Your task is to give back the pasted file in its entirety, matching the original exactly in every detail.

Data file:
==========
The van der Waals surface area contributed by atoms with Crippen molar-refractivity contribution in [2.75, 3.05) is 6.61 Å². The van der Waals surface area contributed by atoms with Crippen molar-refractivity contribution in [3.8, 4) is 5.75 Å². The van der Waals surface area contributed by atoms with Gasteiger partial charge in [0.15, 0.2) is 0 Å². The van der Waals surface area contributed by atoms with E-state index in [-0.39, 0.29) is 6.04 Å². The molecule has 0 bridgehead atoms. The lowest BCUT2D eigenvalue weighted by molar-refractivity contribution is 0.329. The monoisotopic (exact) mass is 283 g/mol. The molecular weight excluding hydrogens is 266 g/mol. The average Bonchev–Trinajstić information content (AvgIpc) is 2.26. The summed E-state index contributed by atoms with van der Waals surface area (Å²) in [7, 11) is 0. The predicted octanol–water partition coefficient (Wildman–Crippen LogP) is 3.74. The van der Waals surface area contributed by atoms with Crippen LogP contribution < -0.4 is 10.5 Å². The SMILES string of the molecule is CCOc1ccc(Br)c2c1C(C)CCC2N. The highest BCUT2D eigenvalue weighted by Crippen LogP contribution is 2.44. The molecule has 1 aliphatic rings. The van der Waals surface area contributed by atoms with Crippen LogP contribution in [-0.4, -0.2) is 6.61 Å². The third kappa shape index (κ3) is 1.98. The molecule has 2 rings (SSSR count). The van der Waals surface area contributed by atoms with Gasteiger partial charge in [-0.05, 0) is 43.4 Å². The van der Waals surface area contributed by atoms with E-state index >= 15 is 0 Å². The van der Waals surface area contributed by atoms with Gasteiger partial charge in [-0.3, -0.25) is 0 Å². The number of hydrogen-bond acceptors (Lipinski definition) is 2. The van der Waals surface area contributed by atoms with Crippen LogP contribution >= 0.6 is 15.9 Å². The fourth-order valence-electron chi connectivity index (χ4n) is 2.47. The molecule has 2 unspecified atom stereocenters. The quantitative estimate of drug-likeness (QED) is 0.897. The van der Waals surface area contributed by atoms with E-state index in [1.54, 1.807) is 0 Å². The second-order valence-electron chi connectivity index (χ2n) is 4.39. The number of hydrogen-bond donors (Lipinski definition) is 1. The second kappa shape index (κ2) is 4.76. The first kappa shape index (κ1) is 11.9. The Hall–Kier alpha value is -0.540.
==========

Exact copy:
The van der Waals surface area contributed by atoms with Crippen molar-refractivity contribution in [2.75, 3.05) is 6.61 Å². The van der Waals surface area contributed by atoms with Crippen molar-refractivity contribution in [3.8, 4) is 5.75 Å². The van der Waals surface area contributed by atoms with Gasteiger partial charge in [0.15, 0.2) is 0 Å². The van der Waals surface area contributed by atoms with E-state index in [-0.39, 0.29) is 6.04 Å². The molecule has 0 bridgehead atoms. The lowest BCUT2D eigenvalue weighted by molar-refractivity contribution is 0.329. The monoisotopic (exact) mass is 283 g/mol. The molecular weight excluding hydrogens is 266 g/mol. The average Bonchev–Trinajstić information content (AvgIpc) is 2.26. The summed E-state index contributed by atoms with van der Waals surface area (Å²) in [7, 11) is 0. The predicted octanol–water partition coefficient (Wildman–Crippen LogP) is 3.74. The van der Waals surface area contributed by atoms with Crippen LogP contribution < -0.4 is 10.5 Å². The SMILES string of the molecule is CCOc1ccc(Br)c2c1C(C)CCC2N. The highest BCUT2D eigenvalue weighted by Crippen LogP contribution is 2.44. The molecule has 1 aliphatic rings. The van der Waals surface area contributed by atoms with Crippen LogP contribution in [-0.4, -0.2) is 6.61 Å². The third kappa shape index (κ3) is 1.98. The molecule has 2 rings (SSSR count). The van der Waals surface area contributed by atoms with Gasteiger partial charge in [-0.05, 0) is 43.4 Å². The van der Waals surface area contributed by atoms with E-state index >= 15 is 0 Å². The van der Waals surface area contributed by atoms with Gasteiger partial charge in [-0.3, -0.25) is 0 Å². The number of hydrogen-bond acceptors (Lipinski definition) is 2. The van der Waals surface area contributed by atoms with Crippen LogP contribution >= 0.6 is 15.9 Å². The fourth-order valence-electron chi connectivity index (χ4n) is 2.47. The molecule has 2 unspecified atom stereocenters. The quantitative estimate of drug-likeness (QED) is 0.897. The van der Waals surface area contributed by atoms with E-state index in [1.54, 1.807) is 0 Å². The second-order valence-electron chi connectivity index (χ2n) is 4.39. The number of hydrogen-bond donors (Lipinski definition) is 1. The second kappa shape index (κ2) is 4.76. The first kappa shape index (κ1) is 11.9. The Hall–Kier alpha value is -0.540.